In normal times around the world, half a million people pass through airport security every hour. Many airline passengers say this is the worst part of the journey – especially the need to limit LAGs (liquids, aerosols and gels) to small containers and remove them from cabin luggage.
The rules were hastily introduced in 2006 as a temporary measure. Despite repeated promises, he stands in place.
In 2019, Boris Johnson will promise to ease rules at major UK airports by 1 December 2022, allowing larger quantities and eliminating the need for separate screening of liquids.
There’s no way this could happen in a week. But can stress ease by 2024? Simon Calder, former security officer and current at Gatwick airport Independent Travel reporter can help.
What are the passenger cabin baggage rules?
Rules about what you can put in your handbag have evolved over the decades in response to attacks – successful or unsuccessful.
No weapons may be carried, whether firearms, knives or explosives. But there are also strict rules about liquids, aerosols, gels, pastes, lotions and cosmetics, even extending to yogurt and soft cheese.
How did the rule of liquids come about?
In August 2006, the aviation industry – and puzzled passengers – awoke to see safety rules for passengers tightened literally overnight. The government announced it had uncovered a terror plot to blow up transatlantic jets bound for North America from Heathrow.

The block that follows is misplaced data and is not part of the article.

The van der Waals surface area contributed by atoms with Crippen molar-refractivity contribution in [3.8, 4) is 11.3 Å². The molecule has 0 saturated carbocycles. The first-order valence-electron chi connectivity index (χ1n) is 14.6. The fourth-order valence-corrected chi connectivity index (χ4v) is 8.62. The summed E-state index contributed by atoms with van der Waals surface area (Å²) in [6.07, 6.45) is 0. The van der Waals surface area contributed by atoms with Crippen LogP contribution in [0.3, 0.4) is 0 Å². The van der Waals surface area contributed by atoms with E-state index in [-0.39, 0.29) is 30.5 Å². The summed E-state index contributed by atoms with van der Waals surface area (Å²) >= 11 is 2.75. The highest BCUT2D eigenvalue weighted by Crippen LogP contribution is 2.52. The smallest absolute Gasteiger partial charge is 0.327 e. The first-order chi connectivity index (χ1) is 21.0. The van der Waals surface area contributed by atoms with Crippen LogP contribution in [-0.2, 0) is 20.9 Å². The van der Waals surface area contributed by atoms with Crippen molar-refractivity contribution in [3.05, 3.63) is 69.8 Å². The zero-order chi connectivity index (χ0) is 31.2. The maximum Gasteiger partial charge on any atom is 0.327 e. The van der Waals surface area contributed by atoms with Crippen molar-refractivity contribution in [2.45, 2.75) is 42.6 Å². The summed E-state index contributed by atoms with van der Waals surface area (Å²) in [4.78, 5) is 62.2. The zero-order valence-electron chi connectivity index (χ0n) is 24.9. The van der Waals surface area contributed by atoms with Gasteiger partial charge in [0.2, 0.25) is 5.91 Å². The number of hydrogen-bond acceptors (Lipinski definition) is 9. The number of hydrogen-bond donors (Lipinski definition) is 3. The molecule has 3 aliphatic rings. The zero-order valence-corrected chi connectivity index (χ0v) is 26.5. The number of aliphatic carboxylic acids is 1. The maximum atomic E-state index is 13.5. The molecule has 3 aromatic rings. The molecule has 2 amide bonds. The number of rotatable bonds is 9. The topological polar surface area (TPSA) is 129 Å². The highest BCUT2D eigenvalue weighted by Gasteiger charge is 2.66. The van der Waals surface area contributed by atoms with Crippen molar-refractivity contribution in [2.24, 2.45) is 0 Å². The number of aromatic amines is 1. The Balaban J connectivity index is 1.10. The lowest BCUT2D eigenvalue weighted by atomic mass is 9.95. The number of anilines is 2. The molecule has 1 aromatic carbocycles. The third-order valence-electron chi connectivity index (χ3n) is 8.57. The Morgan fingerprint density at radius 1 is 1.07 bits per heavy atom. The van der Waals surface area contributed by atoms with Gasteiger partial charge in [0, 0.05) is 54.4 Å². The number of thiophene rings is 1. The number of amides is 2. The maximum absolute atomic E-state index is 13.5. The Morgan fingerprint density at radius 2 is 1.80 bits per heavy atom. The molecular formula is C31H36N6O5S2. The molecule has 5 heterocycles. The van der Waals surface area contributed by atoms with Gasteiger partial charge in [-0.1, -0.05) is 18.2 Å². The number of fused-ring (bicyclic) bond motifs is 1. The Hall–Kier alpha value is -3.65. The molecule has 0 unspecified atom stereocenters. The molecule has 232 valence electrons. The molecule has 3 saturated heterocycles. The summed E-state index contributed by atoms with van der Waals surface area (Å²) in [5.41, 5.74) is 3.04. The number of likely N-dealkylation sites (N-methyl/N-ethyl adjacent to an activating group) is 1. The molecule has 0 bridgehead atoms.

The perpetrators intended to retrieve the materials for the improvised explosive devices found on a number of aircraft. Ingredients derived from hydrogen peroxide would be hidden in beverage containers.
The terrorists aimed to assemble the bombs on board before detonating and destroying the plane; they were later convicted of crimes such as conspiracy to murder and conspiracy to cause the explosion.
The bosses of British airlines were called in the early hours of 10 August 2006 to say that their passengers would be prohibited from carrying anything other than bags or wallets into an airplane cabin. Even transatlantic flights of the pens were banned on the grounds that the ink they contained was liquid.
A concession has been made for nursing mothers: they can buy milk for their babies at the checkpoint, but only on the condition that they taste it first to prove it’s real.
Luggage systems couldn’t handle two or three times as many items as usual, and Heathrow airport came to a near standstill. Flight networks elsewhere in the UK and Europe were also affected.
And then …?
Three months later, the rules have been relaxed – but with the strict limitations that apply today. No container may exceed 100 ml and must be transported in a resealable clear plastic bag with a maximum volume of one liter.
Even the very modest relaxation of the rules—allowing drinks purchased at airports to be picked up at checkpoints in a sealed “tamper-proof bag” (Steb)—was too late in its implementation.
Many passengers are still caught and lose their expensive airport purchases, as drinks are not allowed at the airport where they change planes.
While the borders were brought as a “temporary measure”, airport security technology caught up. But progress was painfully slow.
Is there a technological solution?
Yes, and it’s already being used at airports in the west of Ireland, such as Shannon, where “liquids, gels, pastes, lotions and cosmetics in containers of all sizes” are allowed to pass through security.
Expensive scanners use computed tomography (CT), as do medical scanners. The machines can analyze the molecular structure of the contents of a passenger bag, detect a potential threat and present a three-dimensional image to security guards.
Why are we waiting?
Progress in improving airport technology was painfully slow. In 2019, the government told all major UK airports to have advanced IT scanners at security checkpoints by 1 December 2022.